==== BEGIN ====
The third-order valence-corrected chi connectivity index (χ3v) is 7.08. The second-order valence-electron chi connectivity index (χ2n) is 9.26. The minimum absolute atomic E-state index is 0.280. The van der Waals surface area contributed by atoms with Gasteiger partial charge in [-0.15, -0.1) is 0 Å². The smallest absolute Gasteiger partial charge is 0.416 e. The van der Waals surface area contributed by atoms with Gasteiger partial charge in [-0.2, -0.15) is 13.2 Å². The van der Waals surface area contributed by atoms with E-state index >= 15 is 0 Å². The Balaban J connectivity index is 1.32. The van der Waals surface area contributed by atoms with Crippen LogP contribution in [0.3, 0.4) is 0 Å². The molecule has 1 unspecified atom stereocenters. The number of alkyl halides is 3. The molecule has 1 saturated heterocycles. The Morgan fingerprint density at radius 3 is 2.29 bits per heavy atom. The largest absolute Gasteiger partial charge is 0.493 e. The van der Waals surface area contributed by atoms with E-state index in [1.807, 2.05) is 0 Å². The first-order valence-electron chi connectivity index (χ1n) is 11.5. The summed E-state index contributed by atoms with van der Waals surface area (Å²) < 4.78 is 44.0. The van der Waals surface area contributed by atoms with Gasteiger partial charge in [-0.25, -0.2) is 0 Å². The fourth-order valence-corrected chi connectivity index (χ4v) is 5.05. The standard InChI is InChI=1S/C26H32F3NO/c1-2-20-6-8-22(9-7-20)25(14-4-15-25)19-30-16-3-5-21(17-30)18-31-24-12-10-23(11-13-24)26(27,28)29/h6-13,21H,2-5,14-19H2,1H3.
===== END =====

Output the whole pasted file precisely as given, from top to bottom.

The third-order valence-corrected chi connectivity index (χ3v) is 7.08. The second-order valence-electron chi connectivity index (χ2n) is 9.26. The minimum absolute atomic E-state index is 0.280. The van der Waals surface area contributed by atoms with Gasteiger partial charge in [-0.15, -0.1) is 0 Å². The smallest absolute Gasteiger partial charge is 0.416 e. The van der Waals surface area contributed by atoms with Gasteiger partial charge in [-0.2, -0.15) is 13.2 Å². The van der Waals surface area contributed by atoms with E-state index >= 15 is 0 Å². The Balaban J connectivity index is 1.32. The van der Waals surface area contributed by atoms with Crippen LogP contribution in [0.3, 0.4) is 0 Å². The molecule has 1 unspecified atom stereocenters. The number of alkyl halides is 3. The molecule has 1 saturated heterocycles. The Morgan fingerprint density at radius 3 is 2.29 bits per heavy atom. The largest absolute Gasteiger partial charge is 0.493 e. The van der Waals surface area contributed by atoms with E-state index in [1.807, 2.05) is 0 Å². The first-order valence-electron chi connectivity index (χ1n) is 11.5. The summed E-state index contributed by atoms with van der Waals surface area (Å²) < 4.78 is 44.0. The van der Waals surface area contributed by atoms with Gasteiger partial charge in [-0.25, -0.2) is 0 Å². The fourth-order valence-corrected chi connectivity index (χ4v) is 5.05. The standard InChI is InChI=1S/C26H32F3NO/c1-2-20-6-8-22(9-7-20)25(14-4-15-25)19-30-16-3-5-21(17-30)18-31-24-12-10-23(11-13-24)26(27,28)29/h6-13,21H,2-5,14-19H2,1H3.